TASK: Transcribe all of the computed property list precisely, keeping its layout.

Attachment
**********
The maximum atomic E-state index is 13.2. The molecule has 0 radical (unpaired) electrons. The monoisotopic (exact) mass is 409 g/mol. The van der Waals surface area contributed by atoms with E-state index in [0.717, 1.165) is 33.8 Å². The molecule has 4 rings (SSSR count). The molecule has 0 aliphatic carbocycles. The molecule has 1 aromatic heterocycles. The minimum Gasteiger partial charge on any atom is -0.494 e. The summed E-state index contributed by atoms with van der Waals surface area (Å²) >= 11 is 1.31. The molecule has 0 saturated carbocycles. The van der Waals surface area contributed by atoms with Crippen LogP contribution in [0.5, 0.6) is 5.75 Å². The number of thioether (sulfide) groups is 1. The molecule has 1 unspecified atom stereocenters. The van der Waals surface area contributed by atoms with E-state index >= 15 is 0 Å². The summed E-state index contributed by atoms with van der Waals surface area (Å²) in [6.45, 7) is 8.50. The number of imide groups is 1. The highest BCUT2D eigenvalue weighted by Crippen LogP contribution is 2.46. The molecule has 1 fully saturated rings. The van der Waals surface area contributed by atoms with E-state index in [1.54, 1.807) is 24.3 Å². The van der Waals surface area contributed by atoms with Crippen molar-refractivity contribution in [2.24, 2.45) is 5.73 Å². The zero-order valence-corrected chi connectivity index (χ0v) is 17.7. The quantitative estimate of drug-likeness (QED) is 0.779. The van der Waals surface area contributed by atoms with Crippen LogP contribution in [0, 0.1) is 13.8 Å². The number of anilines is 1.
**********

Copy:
The maximum atomic E-state index is 13.2. The molecule has 0 radical (unpaired) electrons. The monoisotopic (exact) mass is 409 g/mol. The van der Waals surface area contributed by atoms with E-state index in [0.717, 1.165) is 33.8 Å². The molecule has 4 rings (SSSR count). The molecule has 0 aliphatic carbocycles. The molecule has 1 aromatic heterocycles. The minimum Gasteiger partial charge on any atom is -0.494 e. The summed E-state index contributed by atoms with van der Waals surface area (Å²) >= 11 is 1.31. The molecule has 0 saturated carbocycles. The van der Waals surface area contributed by atoms with Crippen LogP contribution in [0.5, 0.6) is 5.75 Å². The number of thioether (sulfide) groups is 1. The molecule has 1 unspecified atom stereocenters. The van der Waals surface area contributed by atoms with E-state index >= 15 is 0 Å². The summed E-state index contributed by atoms with van der Waals surface area (Å²) in [6.45, 7) is 8.50. The number of imide groups is 1. The highest BCUT2D eigenvalue weighted by Crippen LogP contribution is 2.46. The molecule has 1 fully saturated rings. The van der Waals surface area contributed by atoms with E-state index in [1.54, 1.807) is 24.3 Å². The van der Waals surface area contributed by atoms with Crippen molar-refractivity contribution in [2.24, 2.45) is 5.73 Å². The zero-order valence-corrected chi connectivity index (χ0v) is 17.7. The quantitative estimate of drug-likeness (QED) is 0.779. The van der Waals surface area contributed by atoms with Crippen LogP contribution in [0, 0.1) is 13.8 Å². The number of anilines is 1.